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A “Gem” in our Front Yard

By April 22, 2021All Programs

Recently, the Program Coordinators and HOS took a walk with Patricia Shanley, co-leader of the Ridgewood Conservancy, through the Ridgeview Woods, which are directly across from our property.  This is significant as our school will have future opportunities to help develop this conserved historical site and protected forest and also use the trails for educational studies, solace in nature, and community service. We are very excited to have this opportunity for our students right in our front yard!

Last year, this small yet remarkable piece of the Princeton Ridge was secured for permanent conservation by a consortium led by The Watershed Institute, Friends of Princeton Open Space (FOPOS), and Ridgeview Conservancy. Together with other properties, that string together to make the ‘Emerald Necklace’  of conserved land in Princeton, the 20-acre wetland structure provides a critical habitat and migratory corridor for wildlife. It also plays a key role in stormwater runoff and is a much-needed link between preserved lands in the Ridgeview Woods, Mountain Lake, and Woodfield Preserve.  In addition, Lene Lenape and colonial remains have been discovered on this land, which helped lead to its preservation.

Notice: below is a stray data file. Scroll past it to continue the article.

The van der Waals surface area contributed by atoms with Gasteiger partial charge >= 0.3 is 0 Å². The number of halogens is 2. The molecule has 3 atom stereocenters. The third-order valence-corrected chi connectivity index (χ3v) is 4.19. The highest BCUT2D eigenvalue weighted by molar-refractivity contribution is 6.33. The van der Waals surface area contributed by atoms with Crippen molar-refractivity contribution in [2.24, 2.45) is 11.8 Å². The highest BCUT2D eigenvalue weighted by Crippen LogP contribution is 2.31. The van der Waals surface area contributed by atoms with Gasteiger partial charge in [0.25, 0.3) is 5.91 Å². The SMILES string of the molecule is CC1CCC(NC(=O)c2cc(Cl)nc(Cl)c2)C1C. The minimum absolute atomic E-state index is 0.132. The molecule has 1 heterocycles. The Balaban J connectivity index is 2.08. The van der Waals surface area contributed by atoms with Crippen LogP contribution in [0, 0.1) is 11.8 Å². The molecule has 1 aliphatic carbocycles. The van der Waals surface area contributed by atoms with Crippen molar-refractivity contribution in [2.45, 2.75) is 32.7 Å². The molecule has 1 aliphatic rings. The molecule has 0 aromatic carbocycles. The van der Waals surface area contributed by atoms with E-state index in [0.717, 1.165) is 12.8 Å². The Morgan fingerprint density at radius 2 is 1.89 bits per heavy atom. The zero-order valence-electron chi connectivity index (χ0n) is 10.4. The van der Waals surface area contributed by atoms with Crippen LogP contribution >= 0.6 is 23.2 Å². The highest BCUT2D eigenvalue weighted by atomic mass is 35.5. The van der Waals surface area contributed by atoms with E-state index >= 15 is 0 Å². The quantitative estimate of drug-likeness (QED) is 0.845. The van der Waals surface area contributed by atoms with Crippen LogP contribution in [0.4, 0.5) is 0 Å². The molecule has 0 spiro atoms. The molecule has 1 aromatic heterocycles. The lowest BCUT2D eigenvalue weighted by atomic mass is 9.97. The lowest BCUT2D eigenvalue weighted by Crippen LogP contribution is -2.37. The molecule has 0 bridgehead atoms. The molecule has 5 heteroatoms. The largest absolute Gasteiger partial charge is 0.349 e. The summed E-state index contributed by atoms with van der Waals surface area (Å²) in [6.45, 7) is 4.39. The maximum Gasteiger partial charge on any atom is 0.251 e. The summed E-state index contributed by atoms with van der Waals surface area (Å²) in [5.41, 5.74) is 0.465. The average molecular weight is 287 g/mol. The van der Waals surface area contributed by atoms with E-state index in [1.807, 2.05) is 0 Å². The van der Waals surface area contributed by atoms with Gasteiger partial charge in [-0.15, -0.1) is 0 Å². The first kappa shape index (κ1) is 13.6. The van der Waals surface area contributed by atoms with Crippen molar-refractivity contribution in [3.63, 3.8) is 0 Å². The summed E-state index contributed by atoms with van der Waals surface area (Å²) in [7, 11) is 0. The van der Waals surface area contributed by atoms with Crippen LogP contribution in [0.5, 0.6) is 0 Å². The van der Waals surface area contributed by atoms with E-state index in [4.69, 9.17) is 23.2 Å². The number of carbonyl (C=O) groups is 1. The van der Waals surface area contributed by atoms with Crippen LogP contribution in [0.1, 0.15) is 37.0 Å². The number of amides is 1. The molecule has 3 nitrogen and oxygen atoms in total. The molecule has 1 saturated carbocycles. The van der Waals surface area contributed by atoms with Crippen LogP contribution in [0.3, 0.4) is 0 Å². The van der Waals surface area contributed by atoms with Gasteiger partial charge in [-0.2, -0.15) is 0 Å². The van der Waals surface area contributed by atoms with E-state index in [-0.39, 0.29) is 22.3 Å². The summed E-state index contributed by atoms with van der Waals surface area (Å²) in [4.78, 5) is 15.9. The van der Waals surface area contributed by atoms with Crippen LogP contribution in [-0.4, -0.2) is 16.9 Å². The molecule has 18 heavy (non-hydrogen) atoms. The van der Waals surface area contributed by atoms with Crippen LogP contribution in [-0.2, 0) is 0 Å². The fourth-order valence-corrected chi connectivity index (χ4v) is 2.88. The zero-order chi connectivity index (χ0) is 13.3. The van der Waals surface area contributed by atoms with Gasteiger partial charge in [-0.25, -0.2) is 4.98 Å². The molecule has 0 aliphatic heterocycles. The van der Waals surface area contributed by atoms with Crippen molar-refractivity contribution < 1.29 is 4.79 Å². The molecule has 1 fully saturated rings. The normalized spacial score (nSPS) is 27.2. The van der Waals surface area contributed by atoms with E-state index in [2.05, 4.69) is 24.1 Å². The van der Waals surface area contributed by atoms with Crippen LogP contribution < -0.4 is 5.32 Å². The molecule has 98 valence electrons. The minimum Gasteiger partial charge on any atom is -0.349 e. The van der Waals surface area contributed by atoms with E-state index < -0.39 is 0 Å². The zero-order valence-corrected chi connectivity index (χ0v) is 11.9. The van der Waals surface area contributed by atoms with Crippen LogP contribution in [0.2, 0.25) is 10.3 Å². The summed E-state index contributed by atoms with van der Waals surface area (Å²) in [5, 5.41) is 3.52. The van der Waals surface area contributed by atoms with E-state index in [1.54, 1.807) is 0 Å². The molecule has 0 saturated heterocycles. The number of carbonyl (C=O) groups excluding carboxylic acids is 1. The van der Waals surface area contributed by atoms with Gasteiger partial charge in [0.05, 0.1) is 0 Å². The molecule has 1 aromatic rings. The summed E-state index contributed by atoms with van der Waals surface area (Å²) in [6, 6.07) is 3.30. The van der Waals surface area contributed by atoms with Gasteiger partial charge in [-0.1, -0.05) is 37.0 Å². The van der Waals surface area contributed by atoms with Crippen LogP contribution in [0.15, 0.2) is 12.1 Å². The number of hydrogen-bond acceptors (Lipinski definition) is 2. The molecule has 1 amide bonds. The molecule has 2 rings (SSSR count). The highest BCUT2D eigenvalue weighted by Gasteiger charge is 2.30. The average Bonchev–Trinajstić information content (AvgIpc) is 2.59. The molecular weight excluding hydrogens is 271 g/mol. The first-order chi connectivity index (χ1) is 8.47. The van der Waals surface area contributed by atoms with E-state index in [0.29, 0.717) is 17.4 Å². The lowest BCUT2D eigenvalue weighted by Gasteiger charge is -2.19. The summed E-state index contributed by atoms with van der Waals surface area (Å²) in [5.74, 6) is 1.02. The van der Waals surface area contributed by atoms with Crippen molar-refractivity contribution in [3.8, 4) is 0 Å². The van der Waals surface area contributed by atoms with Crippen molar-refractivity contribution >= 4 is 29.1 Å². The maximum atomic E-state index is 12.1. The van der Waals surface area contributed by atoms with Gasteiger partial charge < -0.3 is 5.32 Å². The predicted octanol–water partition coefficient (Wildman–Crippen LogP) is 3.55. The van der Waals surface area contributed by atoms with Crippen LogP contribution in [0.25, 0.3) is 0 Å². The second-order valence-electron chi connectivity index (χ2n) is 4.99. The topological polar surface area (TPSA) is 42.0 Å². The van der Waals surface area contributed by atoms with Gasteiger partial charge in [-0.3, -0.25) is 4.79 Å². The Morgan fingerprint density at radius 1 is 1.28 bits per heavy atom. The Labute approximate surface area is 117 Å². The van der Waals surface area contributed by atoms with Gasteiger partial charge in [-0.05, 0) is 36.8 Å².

“There are many layers of remarkable history right across the street from your school! Our dream is that students and families will be able to walk a one-mile time trail through US history, covering geologic events (Africa and North America pulling apart), the Late Woodland Indian settlement, post-colonial and slave history, Upton Sinclair’s writing of the Jungle about worker’s rights, and another author who wrote a best-selling book that led to pandemic preparedness!

After dialogue and negotiations, we are hoping that the various owners involved will decide to sell to conserve, rather than to develop the land for homes. Toward this end, I am preparing what may become a trail from the lot across from PMonts towards our already established 55-acre trail network called Ridgeview Woods, owned in part by the NJ Conservation Foundation and managed by Ridgeview Conservancy.” ~ Patricia Shanley, co-leader of the Ridgewood Conservancy

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